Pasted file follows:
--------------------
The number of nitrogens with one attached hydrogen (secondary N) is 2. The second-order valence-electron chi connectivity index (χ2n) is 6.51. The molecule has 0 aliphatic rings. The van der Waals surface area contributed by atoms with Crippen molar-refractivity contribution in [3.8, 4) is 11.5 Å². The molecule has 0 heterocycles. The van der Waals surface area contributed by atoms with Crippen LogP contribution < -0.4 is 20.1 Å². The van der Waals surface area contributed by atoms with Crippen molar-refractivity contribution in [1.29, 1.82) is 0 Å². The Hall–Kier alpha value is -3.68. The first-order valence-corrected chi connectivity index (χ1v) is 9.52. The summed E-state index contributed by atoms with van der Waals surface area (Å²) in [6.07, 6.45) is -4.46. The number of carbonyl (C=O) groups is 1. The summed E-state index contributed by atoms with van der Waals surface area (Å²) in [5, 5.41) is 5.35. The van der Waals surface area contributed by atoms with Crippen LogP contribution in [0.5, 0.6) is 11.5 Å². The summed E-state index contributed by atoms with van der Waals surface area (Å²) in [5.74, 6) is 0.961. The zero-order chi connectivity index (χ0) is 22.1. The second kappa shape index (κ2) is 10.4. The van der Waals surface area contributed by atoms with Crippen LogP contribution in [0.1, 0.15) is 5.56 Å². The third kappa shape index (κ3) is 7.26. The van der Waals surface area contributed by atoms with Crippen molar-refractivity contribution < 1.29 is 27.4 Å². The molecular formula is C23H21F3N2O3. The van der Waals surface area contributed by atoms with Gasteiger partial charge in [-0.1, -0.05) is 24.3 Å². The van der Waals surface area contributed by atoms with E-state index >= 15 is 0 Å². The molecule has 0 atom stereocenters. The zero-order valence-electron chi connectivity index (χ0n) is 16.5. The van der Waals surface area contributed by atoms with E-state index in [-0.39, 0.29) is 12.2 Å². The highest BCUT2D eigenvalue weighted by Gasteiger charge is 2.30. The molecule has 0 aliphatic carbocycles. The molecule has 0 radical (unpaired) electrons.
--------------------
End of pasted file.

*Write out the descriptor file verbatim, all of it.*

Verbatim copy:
The number of nitrogens with one attached hydrogen (secondary N) is 2. The second-order valence-electron chi connectivity index (χ2n) is 6.51. The molecule has 0 aliphatic rings. The van der Waals surface area contributed by atoms with Crippen molar-refractivity contribution in [3.8, 4) is 11.5 Å². The molecule has 0 heterocycles. The van der Waals surface area contributed by atoms with Crippen LogP contribution < -0.4 is 20.1 Å². The van der Waals surface area contributed by atoms with Crippen molar-refractivity contribution in [1.29, 1.82) is 0 Å². The Hall–Kier alpha value is -3.68. The first-order valence-corrected chi connectivity index (χ1v) is 9.52. The summed E-state index contributed by atoms with van der Waals surface area (Å²) in [6.07, 6.45) is -4.46. The number of carbonyl (C=O) groups is 1. The summed E-state index contributed by atoms with van der Waals surface area (Å²) in [5, 5.41) is 5.35. The van der Waals surface area contributed by atoms with Crippen LogP contribution in [0.5, 0.6) is 11.5 Å². The summed E-state index contributed by atoms with van der Waals surface area (Å²) in [5.74, 6) is 0.961. The zero-order chi connectivity index (χ0) is 22.1. The second kappa shape index (κ2) is 10.4. The van der Waals surface area contributed by atoms with Crippen LogP contribution in [0.1, 0.15) is 5.56 Å². The third kappa shape index (κ3) is 7.26. The van der Waals surface area contributed by atoms with Crippen molar-refractivity contribution < 1.29 is 27.4 Å². The molecular formula is C23H21F3N2O3. The van der Waals surface area contributed by atoms with Gasteiger partial charge in [-0.1, -0.05) is 24.3 Å². The van der Waals surface area contributed by atoms with E-state index >= 15 is 0 Å². The molecule has 0 atom stereocenters. The zero-order valence-electron chi connectivity index (χ0n) is 16.5. The van der Waals surface area contributed by atoms with E-state index in [-0.39, 0.29) is 12.2 Å². The highest BCUT2D eigenvalue weighted by Gasteiger charge is 2.30. The molecule has 0 aliphatic carbocycles. The molecule has 0 radical (unpaired) electrons.